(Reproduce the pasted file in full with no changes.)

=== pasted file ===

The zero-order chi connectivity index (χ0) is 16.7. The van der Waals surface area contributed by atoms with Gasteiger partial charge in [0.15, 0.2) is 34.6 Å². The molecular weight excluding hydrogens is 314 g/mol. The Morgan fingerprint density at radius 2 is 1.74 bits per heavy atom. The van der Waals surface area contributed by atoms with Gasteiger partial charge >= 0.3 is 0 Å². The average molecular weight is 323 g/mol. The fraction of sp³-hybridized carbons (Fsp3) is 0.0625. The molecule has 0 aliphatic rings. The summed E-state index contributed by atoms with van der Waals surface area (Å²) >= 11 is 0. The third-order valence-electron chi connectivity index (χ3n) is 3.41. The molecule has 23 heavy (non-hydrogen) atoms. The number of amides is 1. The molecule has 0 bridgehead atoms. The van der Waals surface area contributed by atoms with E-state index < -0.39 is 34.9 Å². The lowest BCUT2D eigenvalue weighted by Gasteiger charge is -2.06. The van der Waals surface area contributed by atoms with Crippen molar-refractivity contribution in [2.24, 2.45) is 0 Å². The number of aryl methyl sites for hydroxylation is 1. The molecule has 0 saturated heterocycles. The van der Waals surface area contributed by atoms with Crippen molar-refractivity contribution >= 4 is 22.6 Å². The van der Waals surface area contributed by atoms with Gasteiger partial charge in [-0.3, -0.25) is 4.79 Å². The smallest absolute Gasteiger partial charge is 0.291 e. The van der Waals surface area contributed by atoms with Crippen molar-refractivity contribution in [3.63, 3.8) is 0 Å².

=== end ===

The zero-order chi connectivity index (χ0) is 16.7. The van der Waals surface area contributed by atoms with Gasteiger partial charge in [0.15, 0.2) is 34.6 Å². The molecular weight excluding hydrogens is 314 g/mol. The Morgan fingerprint density at radius 2 is 1.74 bits per heavy atom. The van der Waals surface area contributed by atoms with Gasteiger partial charge >= 0.3 is 0 Å². The average molecular weight is 323 g/mol. The fraction of sp³-hybridized carbons (Fsp3) is 0.0625. The molecule has 0 aliphatic rings. The summed E-state index contributed by atoms with van der Waals surface area (Å²) >= 11 is 0. The third-order valence-electron chi connectivity index (χ3n) is 3.41. The molecule has 23 heavy (non-hydrogen) atoms. The number of amides is 1. The molecule has 0 bridgehead atoms. The van der Waals surface area contributed by atoms with E-state index < -0.39 is 34.9 Å². The lowest BCUT2D eigenvalue weighted by Gasteiger charge is -2.06. The van der Waals surface area contributed by atoms with Crippen molar-refractivity contribution in [2.24, 2.45) is 0 Å². The number of aryl methyl sites for hydroxylation is 1. The molecule has 0 saturated heterocycles. The van der Waals surface area contributed by atoms with Crippen molar-refractivity contribution >= 4 is 22.6 Å². The van der Waals surface area contributed by atoms with Gasteiger partial charge in [-0.3, -0.25) is 4.79 Å². The smallest absolute Gasteiger partial charge is 0.291 e. The van der Waals surface area contributed by atoms with Crippen molar-refractivity contribution in [3.63, 3.8) is 0 Å².